College of Arts and Sciences
Department of Political Science and Public Administration
Bachelor of Science (B.S.)
This thesis through a case study method examines U.S. involvement in China's Belt and Road Initiative (BRI), also known as One Belt, One Road, with an emphasis on analyzing the benefits and costs associated with U.S. involvement, lack of involvement, and maintenance of current status. As a rising power, China hopes to further expand its influence through BRI. Historically, whenever there is a rising power and an existing dominant power, there exists a potential risk of war. What does this mean for the U.S.? Should the U.S. oppose this initiative to lessen China's power? Or should the U.S. be involved in the infrastructure initiatives to help with the development of the countries involved in the BRI? Or should the U.S. continue to standby and observe where the BRI will lead? Three case studies are generated based on the following hypothetical scenarios: (a) the U.S. actively supports BRI, (b) the U.S. actively opposes BRI, and (c) the U.S. maintains the current status.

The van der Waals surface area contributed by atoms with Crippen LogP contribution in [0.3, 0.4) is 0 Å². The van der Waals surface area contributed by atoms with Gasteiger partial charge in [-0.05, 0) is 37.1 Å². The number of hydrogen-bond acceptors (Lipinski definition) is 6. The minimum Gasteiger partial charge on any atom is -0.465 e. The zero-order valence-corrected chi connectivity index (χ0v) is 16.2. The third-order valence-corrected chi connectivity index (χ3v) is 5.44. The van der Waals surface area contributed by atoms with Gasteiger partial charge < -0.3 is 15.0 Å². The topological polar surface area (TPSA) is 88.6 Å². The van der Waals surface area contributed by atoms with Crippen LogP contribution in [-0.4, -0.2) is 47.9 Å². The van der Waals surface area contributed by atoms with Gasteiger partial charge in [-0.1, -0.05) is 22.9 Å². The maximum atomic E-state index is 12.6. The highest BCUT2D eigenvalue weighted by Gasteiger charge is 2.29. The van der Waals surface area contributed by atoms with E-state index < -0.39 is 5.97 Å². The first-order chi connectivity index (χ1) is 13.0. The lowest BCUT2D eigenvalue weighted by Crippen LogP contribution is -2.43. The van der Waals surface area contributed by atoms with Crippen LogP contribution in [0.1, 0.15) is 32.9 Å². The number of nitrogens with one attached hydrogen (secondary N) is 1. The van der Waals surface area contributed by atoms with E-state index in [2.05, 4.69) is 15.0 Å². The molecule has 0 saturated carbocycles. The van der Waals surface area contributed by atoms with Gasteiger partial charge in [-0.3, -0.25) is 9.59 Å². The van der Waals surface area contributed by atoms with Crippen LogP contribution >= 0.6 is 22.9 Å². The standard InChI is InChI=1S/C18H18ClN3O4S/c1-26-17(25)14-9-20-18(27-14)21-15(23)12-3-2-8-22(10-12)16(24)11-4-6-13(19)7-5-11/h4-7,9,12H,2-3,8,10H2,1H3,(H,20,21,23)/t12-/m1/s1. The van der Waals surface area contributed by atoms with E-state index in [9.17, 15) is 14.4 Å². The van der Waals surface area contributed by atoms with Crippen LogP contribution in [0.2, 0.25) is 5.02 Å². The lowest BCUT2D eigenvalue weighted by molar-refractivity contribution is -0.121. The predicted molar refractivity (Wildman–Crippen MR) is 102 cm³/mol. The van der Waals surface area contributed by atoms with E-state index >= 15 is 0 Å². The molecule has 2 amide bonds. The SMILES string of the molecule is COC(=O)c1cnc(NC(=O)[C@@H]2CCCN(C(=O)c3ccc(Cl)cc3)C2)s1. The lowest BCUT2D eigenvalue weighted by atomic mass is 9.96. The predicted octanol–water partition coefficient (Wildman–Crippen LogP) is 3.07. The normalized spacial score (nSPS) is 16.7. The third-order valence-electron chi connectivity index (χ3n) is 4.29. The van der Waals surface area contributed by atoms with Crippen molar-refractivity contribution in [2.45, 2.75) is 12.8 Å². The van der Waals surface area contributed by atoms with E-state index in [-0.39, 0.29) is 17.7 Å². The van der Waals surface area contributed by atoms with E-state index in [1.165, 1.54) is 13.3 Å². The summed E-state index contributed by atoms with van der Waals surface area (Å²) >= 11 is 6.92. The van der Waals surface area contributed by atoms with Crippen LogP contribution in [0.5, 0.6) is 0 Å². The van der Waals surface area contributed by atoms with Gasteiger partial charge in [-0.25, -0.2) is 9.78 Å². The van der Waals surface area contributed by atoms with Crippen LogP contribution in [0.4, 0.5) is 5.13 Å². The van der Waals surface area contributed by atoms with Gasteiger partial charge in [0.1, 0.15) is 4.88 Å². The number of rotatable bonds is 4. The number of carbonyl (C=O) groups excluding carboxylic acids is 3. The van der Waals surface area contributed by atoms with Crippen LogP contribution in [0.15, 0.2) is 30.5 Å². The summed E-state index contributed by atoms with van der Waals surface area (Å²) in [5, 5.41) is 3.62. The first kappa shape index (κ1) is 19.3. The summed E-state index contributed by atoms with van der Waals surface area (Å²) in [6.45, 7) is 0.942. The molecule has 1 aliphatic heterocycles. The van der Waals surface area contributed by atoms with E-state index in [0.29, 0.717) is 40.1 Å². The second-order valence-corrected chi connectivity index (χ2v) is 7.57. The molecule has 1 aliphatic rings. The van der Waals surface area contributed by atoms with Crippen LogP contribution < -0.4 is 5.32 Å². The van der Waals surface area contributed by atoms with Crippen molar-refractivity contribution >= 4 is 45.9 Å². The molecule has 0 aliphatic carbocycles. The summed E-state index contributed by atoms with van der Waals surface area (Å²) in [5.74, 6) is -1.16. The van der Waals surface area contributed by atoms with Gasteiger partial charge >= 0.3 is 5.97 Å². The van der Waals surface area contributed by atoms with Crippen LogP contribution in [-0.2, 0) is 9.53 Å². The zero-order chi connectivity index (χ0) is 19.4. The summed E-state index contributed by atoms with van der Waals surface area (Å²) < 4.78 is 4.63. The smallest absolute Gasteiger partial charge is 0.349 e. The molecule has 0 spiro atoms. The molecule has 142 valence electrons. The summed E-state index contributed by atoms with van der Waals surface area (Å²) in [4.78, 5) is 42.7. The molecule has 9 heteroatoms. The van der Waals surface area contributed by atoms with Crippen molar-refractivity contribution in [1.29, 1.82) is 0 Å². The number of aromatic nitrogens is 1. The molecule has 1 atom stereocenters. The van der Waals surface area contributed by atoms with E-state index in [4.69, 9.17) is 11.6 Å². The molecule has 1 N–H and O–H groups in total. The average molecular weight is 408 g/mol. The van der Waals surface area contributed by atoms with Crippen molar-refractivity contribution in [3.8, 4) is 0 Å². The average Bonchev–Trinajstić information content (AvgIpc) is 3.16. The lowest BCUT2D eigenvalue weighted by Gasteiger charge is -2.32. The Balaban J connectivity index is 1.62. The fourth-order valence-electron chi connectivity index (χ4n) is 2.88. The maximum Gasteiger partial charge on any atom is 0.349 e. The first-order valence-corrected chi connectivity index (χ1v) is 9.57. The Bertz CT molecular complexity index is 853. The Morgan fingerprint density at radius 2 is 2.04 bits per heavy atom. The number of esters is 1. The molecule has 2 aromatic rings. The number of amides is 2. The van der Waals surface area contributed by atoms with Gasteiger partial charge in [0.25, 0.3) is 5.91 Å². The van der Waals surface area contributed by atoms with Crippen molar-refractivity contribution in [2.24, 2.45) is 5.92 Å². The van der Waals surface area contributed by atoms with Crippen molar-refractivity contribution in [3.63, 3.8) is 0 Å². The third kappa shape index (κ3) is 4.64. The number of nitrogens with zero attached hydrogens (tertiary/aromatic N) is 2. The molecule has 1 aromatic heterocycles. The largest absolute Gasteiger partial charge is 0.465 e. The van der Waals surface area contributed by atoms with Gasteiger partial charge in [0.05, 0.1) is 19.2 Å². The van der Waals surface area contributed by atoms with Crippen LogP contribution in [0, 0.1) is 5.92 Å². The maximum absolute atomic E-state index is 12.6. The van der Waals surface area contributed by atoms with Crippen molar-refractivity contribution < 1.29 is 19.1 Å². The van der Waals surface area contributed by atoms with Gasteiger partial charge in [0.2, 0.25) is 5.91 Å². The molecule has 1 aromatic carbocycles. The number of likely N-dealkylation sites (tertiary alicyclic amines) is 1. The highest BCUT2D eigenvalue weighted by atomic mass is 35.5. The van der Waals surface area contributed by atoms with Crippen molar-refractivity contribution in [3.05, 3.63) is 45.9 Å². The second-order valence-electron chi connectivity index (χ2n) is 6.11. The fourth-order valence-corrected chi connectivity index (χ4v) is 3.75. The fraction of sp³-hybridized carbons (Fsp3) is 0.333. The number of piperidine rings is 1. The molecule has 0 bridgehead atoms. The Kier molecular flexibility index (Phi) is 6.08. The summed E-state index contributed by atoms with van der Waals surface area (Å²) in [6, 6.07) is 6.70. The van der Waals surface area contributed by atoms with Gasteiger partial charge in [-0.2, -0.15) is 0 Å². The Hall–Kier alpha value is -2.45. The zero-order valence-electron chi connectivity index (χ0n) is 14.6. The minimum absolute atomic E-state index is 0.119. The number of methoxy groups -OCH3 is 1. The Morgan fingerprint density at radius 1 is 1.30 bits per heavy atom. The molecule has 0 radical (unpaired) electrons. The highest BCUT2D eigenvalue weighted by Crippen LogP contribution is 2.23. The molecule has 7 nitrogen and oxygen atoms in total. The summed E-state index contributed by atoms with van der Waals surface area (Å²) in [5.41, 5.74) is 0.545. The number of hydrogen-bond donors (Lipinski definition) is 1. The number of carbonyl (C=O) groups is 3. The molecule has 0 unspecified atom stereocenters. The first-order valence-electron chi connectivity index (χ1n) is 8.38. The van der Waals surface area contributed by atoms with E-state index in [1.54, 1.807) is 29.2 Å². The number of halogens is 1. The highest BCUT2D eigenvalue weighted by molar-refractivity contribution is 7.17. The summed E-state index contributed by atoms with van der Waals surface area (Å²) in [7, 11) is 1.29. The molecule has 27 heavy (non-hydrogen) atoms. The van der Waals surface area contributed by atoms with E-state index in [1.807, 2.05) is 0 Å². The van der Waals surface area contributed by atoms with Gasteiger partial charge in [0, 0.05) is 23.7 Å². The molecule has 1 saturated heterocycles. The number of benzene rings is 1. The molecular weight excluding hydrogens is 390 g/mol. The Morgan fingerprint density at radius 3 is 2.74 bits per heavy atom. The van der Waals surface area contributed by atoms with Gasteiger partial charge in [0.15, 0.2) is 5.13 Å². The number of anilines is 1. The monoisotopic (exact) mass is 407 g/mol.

Zeng, Feifei, "What does China's Belt and Road Initiative mean to the U.S.?" (2018). Honors Theses. 51.